In the Garden:
Northern & Central Midwest
Decorate for the holidays with greens and other plants from your own garden.
Decorate for the Holidays From Your Own Garden
When I was a child, our holiday celebrations began as my extended family gathered for Thanksgiving. Although most of my memories return through a haze of happiness, warmth, and giggles, I do vividly recall the decorations and scents that my grandmother and mother so lovingly arranged for the occasions. We didn't buy decorations because my grandmother was frugal and insistent on using what she already had. Our home was adorned with the fruits of the garden and woods.
I grew up in Texas where our evergreens were juniper and loblolly pine, not the spruce and balsam of the Midwest. We would typically cut fresh greenery in the morning and spend the following hours inserting cloves into oranges. Vases and baskets were then filled with the evergreens, and oranges tucked in among the branches. To this day, all it takes is a bowl of common red cedar sprigs laid with clove-studded oranges to capture the essence of those childhood holidays. Add in the scents of roasting turkey and chess pie ... perfection!
Over the years, we added evergreen magnolia leaves and confederate jasmine to the arrangements, a look I duplicate here in the Midwest with snippets of rhododendron, boxwood, and wintercreeper. I also use our ever-abundant grapevine as a backdrop for these broad leaves, weaving them together into wreaths, swags, or sprays for the holiday table. Quite different from the standard wreath of evergreen needles.
Grapevine is useful for both autumn and winter decorations, as I discovered this year when I transformed the large-but-plain grapevine wreath on my front porch into a superb decorative feature. After harvesting my sunflowers from the garden and tapping out the seeds for the birds, I left the smaller heads on a screen outdoors to dry. They turned tawny gold, a perfect complement to the dark brown grapevines. I glued them on the grapevine with milkweed pods and rose hips and hung the wreath above my fireplace. Then I added sedum, hydrangea, coneflower, and astilbe seed heads to a garland of grapevine twisted with white pine branches. It adds a wonderful festive touch to my fireplace mantel.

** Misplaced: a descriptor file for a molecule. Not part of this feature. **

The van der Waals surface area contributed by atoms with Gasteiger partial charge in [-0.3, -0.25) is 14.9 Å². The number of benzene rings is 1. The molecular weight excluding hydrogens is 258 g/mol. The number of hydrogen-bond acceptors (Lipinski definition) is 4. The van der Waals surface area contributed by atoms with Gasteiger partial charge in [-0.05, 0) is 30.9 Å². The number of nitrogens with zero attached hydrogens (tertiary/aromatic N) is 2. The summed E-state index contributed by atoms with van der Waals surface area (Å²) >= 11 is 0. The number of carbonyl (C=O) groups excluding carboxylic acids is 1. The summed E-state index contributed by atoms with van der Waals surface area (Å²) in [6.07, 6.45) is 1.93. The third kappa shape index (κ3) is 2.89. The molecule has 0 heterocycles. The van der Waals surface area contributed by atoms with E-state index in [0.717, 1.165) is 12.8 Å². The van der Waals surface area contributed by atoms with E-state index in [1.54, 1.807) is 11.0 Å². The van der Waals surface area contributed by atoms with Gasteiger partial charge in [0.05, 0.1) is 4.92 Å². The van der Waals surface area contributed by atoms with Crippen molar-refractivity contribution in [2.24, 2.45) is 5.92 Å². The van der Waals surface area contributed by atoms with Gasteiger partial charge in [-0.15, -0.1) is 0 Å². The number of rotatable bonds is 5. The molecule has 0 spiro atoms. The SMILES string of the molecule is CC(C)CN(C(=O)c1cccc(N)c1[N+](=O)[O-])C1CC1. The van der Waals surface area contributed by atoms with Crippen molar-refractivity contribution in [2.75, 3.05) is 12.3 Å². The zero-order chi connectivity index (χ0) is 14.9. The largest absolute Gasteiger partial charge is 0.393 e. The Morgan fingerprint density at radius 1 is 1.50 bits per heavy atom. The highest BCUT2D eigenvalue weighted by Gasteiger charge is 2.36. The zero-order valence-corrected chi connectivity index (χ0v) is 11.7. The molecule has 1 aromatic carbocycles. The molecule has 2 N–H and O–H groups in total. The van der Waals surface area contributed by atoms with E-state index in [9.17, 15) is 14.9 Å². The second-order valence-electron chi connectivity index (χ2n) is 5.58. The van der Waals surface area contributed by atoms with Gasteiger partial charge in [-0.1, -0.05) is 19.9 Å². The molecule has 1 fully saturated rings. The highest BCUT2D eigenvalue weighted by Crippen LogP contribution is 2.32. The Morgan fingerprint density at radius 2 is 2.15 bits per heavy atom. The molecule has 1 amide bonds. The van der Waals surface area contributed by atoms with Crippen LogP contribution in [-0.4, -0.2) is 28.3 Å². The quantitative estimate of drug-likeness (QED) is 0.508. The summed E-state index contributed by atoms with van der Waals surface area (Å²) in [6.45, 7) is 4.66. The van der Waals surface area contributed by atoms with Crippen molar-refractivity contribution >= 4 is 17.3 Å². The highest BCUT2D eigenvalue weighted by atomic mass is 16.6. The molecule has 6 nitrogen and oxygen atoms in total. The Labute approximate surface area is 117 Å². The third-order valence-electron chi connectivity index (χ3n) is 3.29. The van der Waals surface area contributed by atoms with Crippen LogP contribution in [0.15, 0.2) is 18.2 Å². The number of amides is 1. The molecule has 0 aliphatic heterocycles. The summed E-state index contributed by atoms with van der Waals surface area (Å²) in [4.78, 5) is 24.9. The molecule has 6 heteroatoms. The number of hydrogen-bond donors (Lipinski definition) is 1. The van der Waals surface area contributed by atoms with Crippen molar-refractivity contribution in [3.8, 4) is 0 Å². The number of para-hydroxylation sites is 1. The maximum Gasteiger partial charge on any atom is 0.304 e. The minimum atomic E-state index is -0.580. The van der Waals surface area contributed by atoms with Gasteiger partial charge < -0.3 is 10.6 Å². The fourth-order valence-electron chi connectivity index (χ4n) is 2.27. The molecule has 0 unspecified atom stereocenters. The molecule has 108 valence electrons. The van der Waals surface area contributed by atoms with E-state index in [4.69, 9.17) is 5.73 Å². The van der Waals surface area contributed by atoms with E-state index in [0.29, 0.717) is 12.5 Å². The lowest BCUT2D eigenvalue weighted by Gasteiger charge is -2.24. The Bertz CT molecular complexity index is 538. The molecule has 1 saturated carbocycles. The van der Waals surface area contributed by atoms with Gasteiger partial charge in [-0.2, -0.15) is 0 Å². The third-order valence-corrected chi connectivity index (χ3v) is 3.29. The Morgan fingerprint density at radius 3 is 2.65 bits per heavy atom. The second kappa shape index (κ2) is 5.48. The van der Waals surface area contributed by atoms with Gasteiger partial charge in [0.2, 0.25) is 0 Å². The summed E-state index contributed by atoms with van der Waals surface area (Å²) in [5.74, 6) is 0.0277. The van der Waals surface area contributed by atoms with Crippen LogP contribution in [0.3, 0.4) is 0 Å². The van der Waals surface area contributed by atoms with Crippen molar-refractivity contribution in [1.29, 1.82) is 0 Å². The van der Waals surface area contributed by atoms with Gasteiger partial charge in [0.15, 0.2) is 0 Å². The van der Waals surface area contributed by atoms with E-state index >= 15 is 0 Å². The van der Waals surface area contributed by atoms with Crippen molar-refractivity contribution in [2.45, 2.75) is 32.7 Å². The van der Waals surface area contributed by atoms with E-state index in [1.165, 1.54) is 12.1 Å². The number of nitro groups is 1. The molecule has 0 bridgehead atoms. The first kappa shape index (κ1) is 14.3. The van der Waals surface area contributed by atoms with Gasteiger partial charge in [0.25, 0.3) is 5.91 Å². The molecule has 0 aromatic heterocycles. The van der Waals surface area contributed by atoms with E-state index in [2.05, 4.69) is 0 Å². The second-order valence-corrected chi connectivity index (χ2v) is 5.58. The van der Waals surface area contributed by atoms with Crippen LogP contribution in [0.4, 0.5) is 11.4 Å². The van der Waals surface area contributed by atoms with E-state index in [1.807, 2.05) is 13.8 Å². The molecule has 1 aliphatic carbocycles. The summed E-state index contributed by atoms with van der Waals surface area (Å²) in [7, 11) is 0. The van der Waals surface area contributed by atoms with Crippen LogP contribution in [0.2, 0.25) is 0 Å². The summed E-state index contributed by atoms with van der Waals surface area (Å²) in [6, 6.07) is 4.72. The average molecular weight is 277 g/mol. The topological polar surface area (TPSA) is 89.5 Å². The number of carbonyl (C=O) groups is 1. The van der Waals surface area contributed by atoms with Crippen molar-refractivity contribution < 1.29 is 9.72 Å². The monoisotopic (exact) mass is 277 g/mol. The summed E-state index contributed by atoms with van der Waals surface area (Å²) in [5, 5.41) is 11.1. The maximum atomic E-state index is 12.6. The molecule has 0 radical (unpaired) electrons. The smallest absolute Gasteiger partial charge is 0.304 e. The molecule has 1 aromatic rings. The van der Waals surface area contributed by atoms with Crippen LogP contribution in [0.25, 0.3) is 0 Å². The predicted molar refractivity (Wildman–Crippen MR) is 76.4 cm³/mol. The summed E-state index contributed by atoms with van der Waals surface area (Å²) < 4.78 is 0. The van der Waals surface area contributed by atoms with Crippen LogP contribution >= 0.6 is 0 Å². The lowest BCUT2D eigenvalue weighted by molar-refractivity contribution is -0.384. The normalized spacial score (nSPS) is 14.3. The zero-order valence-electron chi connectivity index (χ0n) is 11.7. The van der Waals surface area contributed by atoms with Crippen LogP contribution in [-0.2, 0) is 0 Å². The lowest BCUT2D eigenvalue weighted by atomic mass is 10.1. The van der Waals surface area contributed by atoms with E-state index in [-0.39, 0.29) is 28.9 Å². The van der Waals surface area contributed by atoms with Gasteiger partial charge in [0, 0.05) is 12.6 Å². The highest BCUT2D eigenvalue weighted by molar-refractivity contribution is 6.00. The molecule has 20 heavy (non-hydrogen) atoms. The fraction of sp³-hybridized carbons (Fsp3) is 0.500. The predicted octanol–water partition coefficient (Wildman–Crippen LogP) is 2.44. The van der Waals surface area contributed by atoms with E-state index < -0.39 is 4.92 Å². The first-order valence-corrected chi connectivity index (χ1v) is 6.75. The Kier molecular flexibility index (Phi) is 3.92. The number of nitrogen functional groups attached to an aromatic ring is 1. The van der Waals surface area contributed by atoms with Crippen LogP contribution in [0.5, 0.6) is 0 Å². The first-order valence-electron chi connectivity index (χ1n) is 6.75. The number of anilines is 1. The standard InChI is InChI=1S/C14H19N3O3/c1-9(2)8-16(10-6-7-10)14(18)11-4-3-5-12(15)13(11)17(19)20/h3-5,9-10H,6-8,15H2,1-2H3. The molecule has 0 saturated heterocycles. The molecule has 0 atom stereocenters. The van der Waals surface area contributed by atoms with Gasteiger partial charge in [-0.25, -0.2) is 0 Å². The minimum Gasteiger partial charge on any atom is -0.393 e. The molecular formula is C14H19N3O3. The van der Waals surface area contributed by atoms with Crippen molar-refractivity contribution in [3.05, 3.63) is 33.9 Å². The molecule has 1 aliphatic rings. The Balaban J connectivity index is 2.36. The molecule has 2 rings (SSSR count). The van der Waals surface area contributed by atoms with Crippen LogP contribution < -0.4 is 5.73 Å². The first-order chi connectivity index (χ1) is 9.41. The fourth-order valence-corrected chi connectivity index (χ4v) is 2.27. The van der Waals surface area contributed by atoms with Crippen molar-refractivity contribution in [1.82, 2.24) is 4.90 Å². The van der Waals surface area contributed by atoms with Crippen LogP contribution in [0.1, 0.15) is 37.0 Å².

Red Twigs and Berries
Reds and maroons are such standards for holiday decorating that they need nothing glittery or golden for impact. I fill every vase and bowl in my house with crimson redtwig dogwood and silvery purple-black raspberry stems, and then add silver tones by tucking in branches of Silver King artemisia, sage, and curry plant. For accents -- a few sprigs of tiny scarlet multiflora rose hips.
I also fill wire hanging baskets with pine, artemisia, and redtwig dogwood. A few red and silver ribbons turn them into distinct arrangements to hang in the foyer where they greet guests of the season. Perhaps this year I'll add some festoons of red pepperberries or glass beads to lend a Victorian air to the arrangements.
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